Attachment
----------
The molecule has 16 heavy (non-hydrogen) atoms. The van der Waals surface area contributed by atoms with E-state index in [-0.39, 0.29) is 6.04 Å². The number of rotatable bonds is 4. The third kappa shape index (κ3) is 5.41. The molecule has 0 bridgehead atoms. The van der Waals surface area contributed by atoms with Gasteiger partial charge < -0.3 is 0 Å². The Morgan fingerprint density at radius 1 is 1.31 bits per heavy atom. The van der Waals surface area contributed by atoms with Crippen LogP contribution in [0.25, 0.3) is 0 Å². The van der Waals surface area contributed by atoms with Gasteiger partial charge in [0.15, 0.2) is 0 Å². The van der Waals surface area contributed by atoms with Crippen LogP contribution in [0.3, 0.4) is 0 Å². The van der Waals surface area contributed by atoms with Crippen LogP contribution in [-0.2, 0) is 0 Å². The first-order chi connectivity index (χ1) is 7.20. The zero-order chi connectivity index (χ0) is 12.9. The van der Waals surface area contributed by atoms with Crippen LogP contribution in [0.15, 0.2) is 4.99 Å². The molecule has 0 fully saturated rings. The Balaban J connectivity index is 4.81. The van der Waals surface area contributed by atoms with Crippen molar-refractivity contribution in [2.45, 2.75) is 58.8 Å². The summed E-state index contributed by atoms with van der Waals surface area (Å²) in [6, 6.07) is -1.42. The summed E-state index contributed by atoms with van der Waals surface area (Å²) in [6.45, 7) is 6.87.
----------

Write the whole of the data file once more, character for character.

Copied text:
The molecule has 16 heavy (non-hydrogen) atoms. The van der Waals surface area contributed by atoms with E-state index in [-0.39, 0.29) is 6.04 Å². The number of rotatable bonds is 4. The third kappa shape index (κ3) is 5.41. The molecule has 0 bridgehead atoms. The van der Waals surface area contributed by atoms with Gasteiger partial charge < -0.3 is 0 Å². The Morgan fingerprint density at radius 1 is 1.31 bits per heavy atom. The van der Waals surface area contributed by atoms with Crippen LogP contribution in [0.25, 0.3) is 0 Å². The van der Waals surface area contributed by atoms with Gasteiger partial charge in [0.15, 0.2) is 0 Å². The van der Waals surface area contributed by atoms with Crippen LogP contribution in [0.3, 0.4) is 0 Å². The van der Waals surface area contributed by atoms with Crippen LogP contribution in [-0.2, 0) is 0 Å². The first-order chi connectivity index (χ1) is 7.20. The zero-order chi connectivity index (χ0) is 12.9. The van der Waals surface area contributed by atoms with Crippen LogP contribution in [0.15, 0.2) is 4.99 Å². The molecule has 0 fully saturated rings. The Balaban J connectivity index is 4.81. The van der Waals surface area contributed by atoms with Crippen molar-refractivity contribution in [2.45, 2.75) is 58.8 Å². The summed E-state index contributed by atoms with van der Waals surface area (Å²) in [6, 6.07) is -1.42. The summed E-state index contributed by atoms with van der Waals surface area (Å²) in [6.45, 7) is 6.87.